Willobie His Avisa


Avisa "The Bird Not Seen"

Orlando Furioso

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Orlando Furioso
John Harrington in 1592 completed his risqu� and non-literal translation of Ariosto's Orlando Furioso . It is a work that the author of Willobie his Avisa is definitely familiar with and has been influenced by, because in the poem "The victory of English Chastity" he uses the central character from Orlando Furioso - Rogero to act as the judge to decide whether Penelope or Avisa is a chaste woman. He judges against Penelope. Harrington was unusual amongst Elizabethan writers in that he was a critic of Philip Sidney's writings. It is interesting to note that there is an episode in Orlando Furioso where the main character Rogero is seduced by the beautiful and evil sorceress Alcina . It is noted that Alcina is described as having golden hair and black eyes. This is exactly the same physical appearance that Penelope Rich had in real life . Harrington also calls Alcina "that lascivious rich dame" (Harrington knew Penelope Rich and was known to pun on her surname) we need to wonder if Harrington was lampooning Sidney 's excessive idealization of Penelope Rich with this passage. We also note the similarity of the names Alcina and Avisa. In Orlando Furioso besotted Rogero was only able to see Alcina in her true light after he placed a magic ring on his finger. I am certain the author of Willobie his Avisa was familiar with this passage and is alluding to it and this is why he has introduced Rogero as the judge . Because Rogero had the ability to see Alcina AND Penelope for what they truly were.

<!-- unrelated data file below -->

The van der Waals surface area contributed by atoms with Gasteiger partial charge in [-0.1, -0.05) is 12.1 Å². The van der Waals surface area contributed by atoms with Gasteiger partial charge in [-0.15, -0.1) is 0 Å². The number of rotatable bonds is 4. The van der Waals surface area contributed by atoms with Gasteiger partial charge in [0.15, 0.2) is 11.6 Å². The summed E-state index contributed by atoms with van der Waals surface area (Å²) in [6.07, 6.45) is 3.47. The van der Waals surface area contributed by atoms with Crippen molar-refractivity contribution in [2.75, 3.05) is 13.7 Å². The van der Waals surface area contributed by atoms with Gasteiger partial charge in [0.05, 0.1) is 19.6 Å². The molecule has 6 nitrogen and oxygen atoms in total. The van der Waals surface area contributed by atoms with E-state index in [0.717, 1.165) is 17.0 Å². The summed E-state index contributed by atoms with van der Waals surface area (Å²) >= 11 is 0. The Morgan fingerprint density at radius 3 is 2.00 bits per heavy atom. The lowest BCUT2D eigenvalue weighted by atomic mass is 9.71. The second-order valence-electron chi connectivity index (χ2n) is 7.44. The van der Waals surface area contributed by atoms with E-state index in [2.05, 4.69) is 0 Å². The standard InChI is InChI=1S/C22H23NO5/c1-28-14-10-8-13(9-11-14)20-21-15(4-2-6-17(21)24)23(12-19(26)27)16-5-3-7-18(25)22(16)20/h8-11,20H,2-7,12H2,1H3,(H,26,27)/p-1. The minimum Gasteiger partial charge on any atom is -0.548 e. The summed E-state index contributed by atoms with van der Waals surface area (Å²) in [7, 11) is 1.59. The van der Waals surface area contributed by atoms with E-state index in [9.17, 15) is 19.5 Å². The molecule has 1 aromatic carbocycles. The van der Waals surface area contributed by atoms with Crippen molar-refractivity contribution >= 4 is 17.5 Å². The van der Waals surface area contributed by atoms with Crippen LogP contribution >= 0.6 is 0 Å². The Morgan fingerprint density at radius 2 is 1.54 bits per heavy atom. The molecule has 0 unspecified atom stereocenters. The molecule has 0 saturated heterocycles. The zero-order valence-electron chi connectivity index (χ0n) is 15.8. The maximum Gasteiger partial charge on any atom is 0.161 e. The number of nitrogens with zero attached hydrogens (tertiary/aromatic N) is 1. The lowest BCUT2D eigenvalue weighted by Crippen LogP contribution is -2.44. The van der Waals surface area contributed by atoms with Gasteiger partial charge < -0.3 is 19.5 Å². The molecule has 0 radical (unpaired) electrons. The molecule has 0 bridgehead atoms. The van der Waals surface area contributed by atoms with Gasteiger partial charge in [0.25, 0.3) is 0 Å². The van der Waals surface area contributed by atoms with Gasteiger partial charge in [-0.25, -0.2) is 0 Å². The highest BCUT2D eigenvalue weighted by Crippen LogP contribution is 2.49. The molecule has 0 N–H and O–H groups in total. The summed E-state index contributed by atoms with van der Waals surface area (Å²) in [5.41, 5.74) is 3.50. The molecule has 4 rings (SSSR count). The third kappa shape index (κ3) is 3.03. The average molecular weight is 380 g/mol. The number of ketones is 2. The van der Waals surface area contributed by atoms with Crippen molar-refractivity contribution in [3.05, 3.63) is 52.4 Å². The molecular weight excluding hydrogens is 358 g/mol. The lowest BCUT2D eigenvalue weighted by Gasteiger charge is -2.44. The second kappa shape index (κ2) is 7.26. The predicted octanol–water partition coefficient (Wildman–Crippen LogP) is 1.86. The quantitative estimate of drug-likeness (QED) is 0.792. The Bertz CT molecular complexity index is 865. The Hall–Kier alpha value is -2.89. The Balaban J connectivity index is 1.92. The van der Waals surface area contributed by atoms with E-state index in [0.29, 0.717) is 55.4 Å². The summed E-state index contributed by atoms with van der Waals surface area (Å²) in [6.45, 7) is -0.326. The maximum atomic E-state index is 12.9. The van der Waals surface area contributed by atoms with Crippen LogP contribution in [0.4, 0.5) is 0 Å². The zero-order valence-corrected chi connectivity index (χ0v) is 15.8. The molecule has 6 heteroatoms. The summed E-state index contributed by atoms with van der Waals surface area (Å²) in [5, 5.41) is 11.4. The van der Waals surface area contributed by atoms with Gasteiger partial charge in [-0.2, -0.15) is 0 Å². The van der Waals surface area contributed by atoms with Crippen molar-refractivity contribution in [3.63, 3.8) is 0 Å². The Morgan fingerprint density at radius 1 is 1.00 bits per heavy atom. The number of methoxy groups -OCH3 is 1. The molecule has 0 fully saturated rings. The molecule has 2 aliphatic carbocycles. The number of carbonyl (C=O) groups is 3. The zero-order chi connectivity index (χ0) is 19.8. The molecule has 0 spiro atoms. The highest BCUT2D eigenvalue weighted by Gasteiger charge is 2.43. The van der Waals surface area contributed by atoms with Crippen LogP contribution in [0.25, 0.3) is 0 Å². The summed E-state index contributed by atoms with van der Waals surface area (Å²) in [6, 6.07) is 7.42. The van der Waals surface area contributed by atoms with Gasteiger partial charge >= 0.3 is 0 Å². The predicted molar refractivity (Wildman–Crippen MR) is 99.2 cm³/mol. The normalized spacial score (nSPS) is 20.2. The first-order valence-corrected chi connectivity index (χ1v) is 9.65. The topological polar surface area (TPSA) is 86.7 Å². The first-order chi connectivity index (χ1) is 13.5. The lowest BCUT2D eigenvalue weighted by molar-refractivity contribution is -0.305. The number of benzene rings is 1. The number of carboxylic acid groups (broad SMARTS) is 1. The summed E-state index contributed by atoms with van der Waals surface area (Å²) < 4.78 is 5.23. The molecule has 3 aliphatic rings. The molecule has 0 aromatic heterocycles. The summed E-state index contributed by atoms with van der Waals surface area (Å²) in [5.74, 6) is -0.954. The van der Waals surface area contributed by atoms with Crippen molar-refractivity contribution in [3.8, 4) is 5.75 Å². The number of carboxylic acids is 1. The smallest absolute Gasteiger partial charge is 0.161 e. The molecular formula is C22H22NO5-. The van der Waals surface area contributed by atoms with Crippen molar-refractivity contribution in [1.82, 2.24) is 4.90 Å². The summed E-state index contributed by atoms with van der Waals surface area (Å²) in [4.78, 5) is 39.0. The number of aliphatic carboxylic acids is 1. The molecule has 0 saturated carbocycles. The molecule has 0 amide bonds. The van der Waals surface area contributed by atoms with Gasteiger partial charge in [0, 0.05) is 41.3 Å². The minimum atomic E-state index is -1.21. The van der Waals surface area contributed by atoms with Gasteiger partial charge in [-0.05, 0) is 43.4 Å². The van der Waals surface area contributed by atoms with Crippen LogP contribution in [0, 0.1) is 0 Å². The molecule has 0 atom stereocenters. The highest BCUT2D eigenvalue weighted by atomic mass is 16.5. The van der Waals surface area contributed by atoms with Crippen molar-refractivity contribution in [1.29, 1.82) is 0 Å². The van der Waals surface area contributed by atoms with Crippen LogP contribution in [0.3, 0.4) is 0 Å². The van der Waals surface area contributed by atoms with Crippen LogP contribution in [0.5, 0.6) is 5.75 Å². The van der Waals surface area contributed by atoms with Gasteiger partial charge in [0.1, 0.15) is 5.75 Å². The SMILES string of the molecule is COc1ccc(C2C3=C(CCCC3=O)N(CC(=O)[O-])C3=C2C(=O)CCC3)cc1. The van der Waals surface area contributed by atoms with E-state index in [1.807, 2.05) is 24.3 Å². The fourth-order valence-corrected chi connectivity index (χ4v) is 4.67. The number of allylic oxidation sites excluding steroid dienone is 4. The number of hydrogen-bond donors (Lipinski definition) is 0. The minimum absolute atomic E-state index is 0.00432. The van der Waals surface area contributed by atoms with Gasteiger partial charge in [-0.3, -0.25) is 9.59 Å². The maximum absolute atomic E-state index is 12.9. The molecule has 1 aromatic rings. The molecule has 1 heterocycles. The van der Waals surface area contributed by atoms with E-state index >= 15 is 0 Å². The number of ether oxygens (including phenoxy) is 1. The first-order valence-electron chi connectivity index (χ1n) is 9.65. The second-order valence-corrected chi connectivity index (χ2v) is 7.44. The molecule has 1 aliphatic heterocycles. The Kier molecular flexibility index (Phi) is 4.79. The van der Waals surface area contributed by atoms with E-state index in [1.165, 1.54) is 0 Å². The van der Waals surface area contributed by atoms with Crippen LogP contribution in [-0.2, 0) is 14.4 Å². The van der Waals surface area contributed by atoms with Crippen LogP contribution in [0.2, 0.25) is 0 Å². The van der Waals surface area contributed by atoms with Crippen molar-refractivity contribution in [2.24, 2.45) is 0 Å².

Posted on October 27, 2010 Full Size| Slideshow